Jamie Hancock had come over to film interviews and me riding the new 2022 Gaastra equipment for some of my ‘Island Life’ videos. We started the day as usual at Niton at first light. I was out sailing and I just felt this gut instinct that it was not that good. I felt it was not firing the way I thought it would, so I said let’s go to Bonchurch and take a chance. That is probably a twenty-minute drive. I took a punt. I knew Jamie had his gear with him so I said, let’s just go sailing.

We had not sailed together for such a long time and I thought it would be a good thing for both of us to score some time on the water together. It was mild, sunny, howling windy and the waves were pumping. We had an awesome sail at this new spot with the only thing spoiling the session being that I locked my keys in the van, but that is another story!


‘The Grange’ is definitely one of my favourite surfing waves on the island and is one of the spots along ‘Military Road’ as you drive out towards Freshwater. All along the West Wight coastline there are various little reefs that get covered and uncovered by sand throughout the year. On the right direction of swell, ‘The Grange’ can have epic powerful waves and on the inside it can suck up into a really nice barrelling section. I hate sailing ‘Brook’, which is the more user friendly and popular spot up the coast. I never found it to be a consistent place for any decent jumping or wave riding. That is why I always seem to end up at Niton and not bother driving any further. For this session the wind was a bit more northwest and I felt Niton would be too offshore to sail, but would be really good for surfing. I just thought that maybe Grange would turn out to be another hidden gem, as I knew the wave has quite a bit of punch and is something different. Grange is in a nice setting as well as you walk down past the llamas and pigs at ‘Grange Farm’, which has some nice camping and accommodation too. The cliffs look straight down on the main section of the wave, so this spot ticked a lot of boxes for me. I thought it would be a cool place to shoot and fun to sail at.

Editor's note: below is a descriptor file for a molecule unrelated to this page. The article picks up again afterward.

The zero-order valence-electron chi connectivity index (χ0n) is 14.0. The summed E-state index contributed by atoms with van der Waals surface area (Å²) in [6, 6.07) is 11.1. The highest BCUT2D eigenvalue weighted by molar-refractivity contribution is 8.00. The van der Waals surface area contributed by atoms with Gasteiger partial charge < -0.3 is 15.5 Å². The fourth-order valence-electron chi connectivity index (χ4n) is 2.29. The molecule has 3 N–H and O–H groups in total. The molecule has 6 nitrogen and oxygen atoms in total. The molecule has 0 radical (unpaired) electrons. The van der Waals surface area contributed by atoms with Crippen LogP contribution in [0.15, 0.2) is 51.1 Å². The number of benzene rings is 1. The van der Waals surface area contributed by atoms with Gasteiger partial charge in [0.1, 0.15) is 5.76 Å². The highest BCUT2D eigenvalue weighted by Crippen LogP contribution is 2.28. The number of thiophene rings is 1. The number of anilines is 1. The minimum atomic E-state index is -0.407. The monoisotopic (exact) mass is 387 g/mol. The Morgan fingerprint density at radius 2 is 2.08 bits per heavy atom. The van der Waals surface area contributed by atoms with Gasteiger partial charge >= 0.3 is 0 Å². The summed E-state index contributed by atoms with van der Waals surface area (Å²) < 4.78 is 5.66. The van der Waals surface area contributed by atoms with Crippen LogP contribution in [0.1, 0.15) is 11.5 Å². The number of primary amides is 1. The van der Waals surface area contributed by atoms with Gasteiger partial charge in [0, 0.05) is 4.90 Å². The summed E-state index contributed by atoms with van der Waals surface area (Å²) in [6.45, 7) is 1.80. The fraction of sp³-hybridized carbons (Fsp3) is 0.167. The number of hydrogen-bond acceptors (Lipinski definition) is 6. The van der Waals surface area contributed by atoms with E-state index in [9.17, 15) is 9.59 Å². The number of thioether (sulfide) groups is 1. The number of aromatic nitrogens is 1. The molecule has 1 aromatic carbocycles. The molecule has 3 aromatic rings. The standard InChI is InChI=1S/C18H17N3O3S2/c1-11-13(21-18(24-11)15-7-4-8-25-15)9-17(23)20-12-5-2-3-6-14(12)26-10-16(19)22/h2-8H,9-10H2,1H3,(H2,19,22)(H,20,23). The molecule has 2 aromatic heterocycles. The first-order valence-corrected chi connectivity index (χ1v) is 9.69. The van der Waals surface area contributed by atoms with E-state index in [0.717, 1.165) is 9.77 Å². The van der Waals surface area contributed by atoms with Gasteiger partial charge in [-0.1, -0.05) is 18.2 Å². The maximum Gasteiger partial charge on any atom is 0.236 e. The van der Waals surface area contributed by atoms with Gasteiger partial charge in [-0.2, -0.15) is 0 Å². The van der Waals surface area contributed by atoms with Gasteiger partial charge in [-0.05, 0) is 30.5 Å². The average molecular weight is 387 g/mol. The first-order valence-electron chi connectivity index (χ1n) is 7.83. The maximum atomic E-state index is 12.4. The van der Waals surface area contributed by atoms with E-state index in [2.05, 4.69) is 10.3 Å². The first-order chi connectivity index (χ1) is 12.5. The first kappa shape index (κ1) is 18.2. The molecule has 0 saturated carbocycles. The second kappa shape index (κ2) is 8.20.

This was the first time I sailed it and the wind was quite light. So I kind of took this as a reconnaissance mission to sail out there and see what it was like and what the possibilities were to sail this wave. It is definitely a spot where you will probably need more wind I think as there was quite a lot of current moving on the inside. The swell out the back was pretty big, but then the wave would go soft until it hit the inside. The suck out from the first set wave seemed to offer the best rides, as the first wave of the set was just pushing the water up over the reef and then the next one it seemed to suck up and turn really hollow. A small looking bump could turn into a dredging thick insider. That is why we surf it. It has more push and power than somewhere like Compton just up the coast. In fact I think ‘The Grange’ has a lot more power than anywhere on this stretch of coast. I had a few really nice hits and am now fully interested to go back there again and sail it with a bit more wind. It definitely has massive potential for wave riding and jumping especially on a pushing tide.


I was on my 5.2m and a 98-litre wave board, which was a combination I have not sailed in a long time. I was getting in and out and catching waves no problem. Usually if it is less than 5.0m conditions, I tend not to go wave sailing, but I feel I can enjoy days like this with bigger equipment. I think there is huge potential to score epic sailing on that size of gear. I don’t want to feel like I’m struggling just to catch a few waves for the sake of it, I want to go out there and say that was radical and you can rip in it and the big kit makes all the difference for that. At Bonchurch I was on a 4.0m and an 88-litre wave board and just totally stacked and then at Grange it was 5.2m and 98-litre, which was totally the other end of the spectrum wind wise! This session got me motivated to go out whatever the conditions, rather than just go wing foiling if it is light!”